The famous American entertainer Will Rodgers once quipped “[P]olitics ain’t worrying this country one-tenth as much as where to find a parking space.” If you are frustrated by parking problems, then rest assured you are not alone. All of us have experienced the stress that comes from arriving at your destination only to have to circle the block searching for a parking spot. With Canada’s cities and towns set to grow by 12 million people in the next 40 years our current parking problems seem destined to deteriorate.
So why don’t municipalities provide more parking? In their defense, municipalities must try to balance the need for parking against the costs of providing it, especially the land it takes up. In larger cities, providing more parking can also indirectly contribute to increased congestion and take up space that may be better used for other things, such as sidewalks. However, should rapid urban growth, worsening congestion and limited space mean we ignore parking problems altogether, especially when a lack of convenient and affordable parking could see drivers spend their money elsewhere? The answer to these questions is a resounding “no.”
Instead, this paper suggests a combination of accurate pricing and smart technologies can resolve many of the parking problems that currently plague Canadian cities. Accurate pricing sets high prices at times of high demand, and vice versa, in much the same way as the price of airfares depends on the demand for specific flights.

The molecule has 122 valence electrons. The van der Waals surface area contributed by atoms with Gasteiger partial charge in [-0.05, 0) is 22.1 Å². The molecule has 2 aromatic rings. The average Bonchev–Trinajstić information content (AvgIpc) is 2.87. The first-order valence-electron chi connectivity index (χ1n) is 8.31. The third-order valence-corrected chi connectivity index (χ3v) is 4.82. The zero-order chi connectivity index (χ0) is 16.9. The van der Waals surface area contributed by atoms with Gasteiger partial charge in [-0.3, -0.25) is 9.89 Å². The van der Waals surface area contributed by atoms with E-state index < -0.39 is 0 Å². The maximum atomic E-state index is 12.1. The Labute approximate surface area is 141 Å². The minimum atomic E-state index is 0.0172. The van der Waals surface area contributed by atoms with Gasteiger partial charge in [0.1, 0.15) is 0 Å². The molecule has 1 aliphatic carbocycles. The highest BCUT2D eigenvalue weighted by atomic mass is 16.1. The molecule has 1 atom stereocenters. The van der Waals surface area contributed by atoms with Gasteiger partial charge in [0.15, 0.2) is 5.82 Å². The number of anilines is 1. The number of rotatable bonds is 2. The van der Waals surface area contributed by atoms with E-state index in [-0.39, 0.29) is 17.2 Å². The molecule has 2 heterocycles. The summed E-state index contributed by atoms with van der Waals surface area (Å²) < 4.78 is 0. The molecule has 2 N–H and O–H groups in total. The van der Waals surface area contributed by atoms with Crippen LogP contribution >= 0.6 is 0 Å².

Accurate pricing will mean that the price of parking varies between different parts of the city and at different times of the day. This encourages the demand for parking to spread out—in much the same way that cheap airfares encourage price sensitive passengers to fly at off peak times. Accurate pricing sets the price of parking as low as possible, while ensuring that some spots are always available for those drivers that really need it.
In this way, accurate pricing delivers convenient and affordable parking for drivers, while removing the need for inflexible parking restrictions, such as time limits. Accurate pricing benefits municipalities because it increases the efficiency with which existing parking is used and alleviates the need to provide more parking (as in the case of roads, simply increasing the supply of parking does not ensure an optimal level of availability in the absence of accurate pricing). Finally, accurate pricing allows cars to park quicker thereby alleviating congestion. San Francisco is already trialing such a system, where the price of parking is allowed to vary from $0.25 to $6 per hour, depending on demand. Drivers can use a free smart phone app or the internet to find where parking is available.
These types of initiatives have potential to solve many of our parking problems and reduce the “worry” involved in finding a parking space. It is time for municipalities to implement effective, durable parking policies that deliver convenient, affordable parking when and where you need it.
View entire study as PDF (19 Pages)